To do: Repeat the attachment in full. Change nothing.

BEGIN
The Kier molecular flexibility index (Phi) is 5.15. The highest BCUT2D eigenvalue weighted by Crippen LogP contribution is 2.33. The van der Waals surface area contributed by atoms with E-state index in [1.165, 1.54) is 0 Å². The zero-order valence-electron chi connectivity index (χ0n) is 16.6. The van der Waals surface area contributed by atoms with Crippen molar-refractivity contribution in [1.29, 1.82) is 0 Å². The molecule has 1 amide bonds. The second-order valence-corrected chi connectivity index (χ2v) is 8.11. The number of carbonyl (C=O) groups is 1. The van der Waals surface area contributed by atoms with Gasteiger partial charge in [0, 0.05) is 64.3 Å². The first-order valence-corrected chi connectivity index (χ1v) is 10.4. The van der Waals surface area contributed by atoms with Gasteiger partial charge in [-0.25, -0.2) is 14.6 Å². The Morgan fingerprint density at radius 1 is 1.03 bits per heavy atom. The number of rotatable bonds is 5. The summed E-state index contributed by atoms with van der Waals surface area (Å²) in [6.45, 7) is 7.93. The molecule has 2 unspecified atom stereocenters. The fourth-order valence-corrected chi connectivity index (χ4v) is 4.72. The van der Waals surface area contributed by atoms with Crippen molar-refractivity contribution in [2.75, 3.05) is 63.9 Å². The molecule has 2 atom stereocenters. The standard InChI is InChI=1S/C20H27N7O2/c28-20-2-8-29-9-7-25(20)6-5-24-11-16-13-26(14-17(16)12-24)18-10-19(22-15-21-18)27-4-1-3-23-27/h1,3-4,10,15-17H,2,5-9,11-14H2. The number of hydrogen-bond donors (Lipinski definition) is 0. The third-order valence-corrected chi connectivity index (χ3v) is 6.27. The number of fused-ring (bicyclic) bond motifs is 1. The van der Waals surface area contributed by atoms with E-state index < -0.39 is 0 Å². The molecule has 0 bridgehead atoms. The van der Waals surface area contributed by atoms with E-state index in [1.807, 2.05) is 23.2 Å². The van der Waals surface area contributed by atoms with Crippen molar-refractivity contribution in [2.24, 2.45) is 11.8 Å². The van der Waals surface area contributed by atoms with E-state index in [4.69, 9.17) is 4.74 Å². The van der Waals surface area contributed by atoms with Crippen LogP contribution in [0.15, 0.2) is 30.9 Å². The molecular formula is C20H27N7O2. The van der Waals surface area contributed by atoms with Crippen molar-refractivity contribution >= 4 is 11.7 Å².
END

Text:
The Kier molecular flexibility index (Phi) is 5.15. The highest BCUT2D eigenvalue weighted by Crippen LogP contribution is 2.33. The van der Waals surface area contributed by atoms with E-state index in [1.165, 1.54) is 0 Å². The zero-order valence-electron chi connectivity index (χ0n) is 16.6. The van der Waals surface area contributed by atoms with Crippen molar-refractivity contribution in [1.29, 1.82) is 0 Å². The molecule has 1 amide bonds. The second-order valence-corrected chi connectivity index (χ2v) is 8.11. The number of carbonyl (C=O) groups is 1. The van der Waals surface area contributed by atoms with Gasteiger partial charge in [0, 0.05) is 64.3 Å². The first-order valence-corrected chi connectivity index (χ1v) is 10.4. The van der Waals surface area contributed by atoms with Gasteiger partial charge in [-0.25, -0.2) is 14.6 Å². The Morgan fingerprint density at radius 1 is 1.03 bits per heavy atom. The number of rotatable bonds is 5. The summed E-state index contributed by atoms with van der Waals surface area (Å²) in [6.45, 7) is 7.93. The molecule has 2 unspecified atom stereocenters. The fourth-order valence-corrected chi connectivity index (χ4v) is 4.72. The van der Waals surface area contributed by atoms with Crippen molar-refractivity contribution in [2.75, 3.05) is 63.9 Å². The molecule has 2 atom stereocenters. The standard InChI is InChI=1S/C20H27N7O2/c28-20-2-8-29-9-7-25(20)6-5-24-11-16-13-26(14-17(16)12-24)18-10-19(22-15-21-18)27-4-1-3-23-27/h1,3-4,10,15-17H,2,5-9,11-14H2. The number of hydrogen-bond donors (Lipinski definition) is 0. The third-order valence-corrected chi connectivity index (χ3v) is 6.27. The number of fused-ring (bicyclic) bond motifs is 1. The van der Waals surface area contributed by atoms with E-state index < -0.39 is 0 Å². The molecule has 0 bridgehead atoms. The van der Waals surface area contributed by atoms with E-state index in [1.807, 2.05) is 23.2 Å². The van der Waals surface area contributed by atoms with Crippen molar-refractivity contribution in [2.24, 2.45) is 11.8 Å². The van der Waals surface area contributed by atoms with E-state index in [4.69, 9.17) is 4.74 Å². The van der Waals surface area contributed by atoms with Crippen LogP contribution in [0.15, 0.2) is 30.9 Å². The molecular formula is C20H27N7O2. The van der Waals surface area contributed by atoms with Crippen molar-refractivity contribution >= 4 is 11.7 Å².